Twenty-eight, living in an old lightkeeper’s house on San Juan Island, the lighthouse long ago automated. My daughter, Isabella, was almost eight, and that summer I couldn’t afford to send her to daycare so she came to work with me. I was working for Washington State Parks then, and much of my job consisted in taking a boat to different islands, Jones Island, Blind Island, Turn Island, Stuart Island, and there I’d clean bathrooms, mow lawns or do small projects. While I worked Isabella looked after herself, and though I knew she’d be fine, each day I told her to stay on the beach, to stay away from the water.
On Jones Island there were apple orchards, leftovers from a failed homestead, and in late summer when the apples were ready I’d climb up into the trees and shake the apples out, and as Isabella picked them up deer rushed out of the forest. I’d jump down and try to chase the deer away but they were unafraid of me.
All the toilets on these islands were composting toilets that I had to maintain by hand. When these toilets were emptied into a large finishing bin it was called downloading. Once a summer I had to stir and rotate the previous summer’s shit. By year three the shit had become night soil, compost, and I’d throw it into the salal bushes.
At the end of each day, on the long boat ride home, tired from the sun, lulled by the motion of the boat planing over the water, Isabella would fall asleep on a pile of lifejackets I had laid out, and even when we skipped over a large wake from a passing ferry, sending her into the air, she never woke up. Those moments made me feel like a good parent.
When Isabella would leave the island to stay with her mother, I barely spoke.
I drove to the library and wrote emails to distant friends saying things like:
A man disappeared from Jones Island. His boat was left anchored in North Cove, his dingy tied to the dock, no sign of him, his wallet and passport gone. He was sixty and maybe while crossing the Spieden Triangle he saw three harbor porpoise and an eagle and he killed the motor and just listened. He hadn't listened for years, so much had passed unnoticed, as if he had been deaf. He said, "I’m going to disappear," and after anchoring his boat and tying his dingy to the dock he swam away. Well, that is the romantic take. The way I'd like his story to end, with a beginning, with a sprint through the final years of his life. Perhaps that is the kind of thing I have in store for me.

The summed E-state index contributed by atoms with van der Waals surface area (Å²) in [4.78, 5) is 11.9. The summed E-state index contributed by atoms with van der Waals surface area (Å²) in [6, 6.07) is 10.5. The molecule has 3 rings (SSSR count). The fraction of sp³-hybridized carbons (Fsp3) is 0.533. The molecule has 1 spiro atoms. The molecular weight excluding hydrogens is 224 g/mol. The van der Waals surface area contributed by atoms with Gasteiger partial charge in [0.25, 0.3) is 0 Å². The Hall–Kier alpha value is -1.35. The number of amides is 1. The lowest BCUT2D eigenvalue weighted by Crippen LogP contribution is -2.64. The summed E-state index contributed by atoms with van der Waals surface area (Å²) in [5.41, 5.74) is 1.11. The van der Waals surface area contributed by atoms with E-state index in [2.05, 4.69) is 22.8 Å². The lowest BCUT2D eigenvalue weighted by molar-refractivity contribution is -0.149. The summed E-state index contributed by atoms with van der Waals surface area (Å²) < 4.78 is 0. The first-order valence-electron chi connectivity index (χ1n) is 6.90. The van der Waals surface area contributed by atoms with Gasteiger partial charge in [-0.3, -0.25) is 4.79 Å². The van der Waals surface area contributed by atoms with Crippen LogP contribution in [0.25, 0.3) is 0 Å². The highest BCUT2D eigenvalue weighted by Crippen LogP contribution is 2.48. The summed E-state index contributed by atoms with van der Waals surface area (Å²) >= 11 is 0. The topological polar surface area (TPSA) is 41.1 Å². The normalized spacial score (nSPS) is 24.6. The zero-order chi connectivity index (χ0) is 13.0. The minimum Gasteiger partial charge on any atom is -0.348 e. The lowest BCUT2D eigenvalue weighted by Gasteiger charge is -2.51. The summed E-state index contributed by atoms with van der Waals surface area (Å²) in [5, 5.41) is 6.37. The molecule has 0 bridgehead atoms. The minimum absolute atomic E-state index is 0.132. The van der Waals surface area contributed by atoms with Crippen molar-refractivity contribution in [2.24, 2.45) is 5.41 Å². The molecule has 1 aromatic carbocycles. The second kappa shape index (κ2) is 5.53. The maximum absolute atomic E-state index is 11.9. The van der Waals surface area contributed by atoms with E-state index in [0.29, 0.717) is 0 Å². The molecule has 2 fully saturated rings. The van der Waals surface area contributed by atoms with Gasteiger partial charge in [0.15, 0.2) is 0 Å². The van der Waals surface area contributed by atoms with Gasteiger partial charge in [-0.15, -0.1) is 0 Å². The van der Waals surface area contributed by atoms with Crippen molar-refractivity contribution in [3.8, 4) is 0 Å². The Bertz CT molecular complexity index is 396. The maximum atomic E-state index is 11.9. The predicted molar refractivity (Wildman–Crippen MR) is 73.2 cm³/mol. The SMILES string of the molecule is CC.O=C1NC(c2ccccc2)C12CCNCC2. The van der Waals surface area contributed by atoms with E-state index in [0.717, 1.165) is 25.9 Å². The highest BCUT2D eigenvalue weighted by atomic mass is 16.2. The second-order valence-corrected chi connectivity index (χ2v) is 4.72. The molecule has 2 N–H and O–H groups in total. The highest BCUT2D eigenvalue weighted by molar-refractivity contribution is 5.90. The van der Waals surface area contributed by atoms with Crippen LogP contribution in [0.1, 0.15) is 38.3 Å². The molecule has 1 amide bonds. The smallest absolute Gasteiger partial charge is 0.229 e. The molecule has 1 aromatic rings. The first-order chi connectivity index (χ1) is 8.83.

I haven't felt the need. My inspiration and imagination have receded like my hair. No longer can I make up. A narrative comb-over.
The ferry from San Juan to Orcas Island on a market weekend, the rain, friends and everywhere the sound of internal combustion. Two young girls laugh in a library. They laugh so loud that they cannot be quieted. I’m reminded of being underwater.
And 30 approaches, as does 29 or 35. What does it matter?
I paint a small wooden bathroom on an island visited by a handful of well to do people each year. I forget. The calls come less and less. I disappear from even my own memory. I don't recognize myself in the plots, characters, narratives and scenes of the books I read. Isabella walks up to me and cares nothing for what I have written to you. She asks for permission to walk down to the beach, I ascent, and she swipes my sunglasses from my face. I squint like mole emerging from his hole. “Oh, funny face, Daddy…the whales, I think they’re passing.”
I want to sit at my small kitchen table with you and smoke cigarettes (a few but not enough to stink up the whole house) and drink good green tea or coffee or wine or beer or water and converse seriously enough to remind us that we are not completely full of shit, to remind us that we do more than repeat ourselves. We can pour the warm beers on the raccoons digging through the garbage cans just below the kitchen window and laugh. Even if we are serious we are still cruel and happy and beautiful for it.
It was a quiet time. I read and smoked cigarettes when I could afford a pack, and when I couldn’t afford smokes I would search my car ashtray for butts. Every cigarette was burned down to the filter.
Damien Miles-Paulson lives with wife, daughter, son in Riverside, CA, where he studies writing at the local chapter of the University of California. It is too hot.
Damien would life for you to check out the Room-to-Grow Foundation is a small, Canadian run NGO that assists orphans and unaccompanied minors on the Thailand/Burma border. They are one of the few organizations along the border that provide mental health support to children. You can learn more by visiting roomtogrowfoundation.org, and, if possible, consider donating to their psychosocial work program.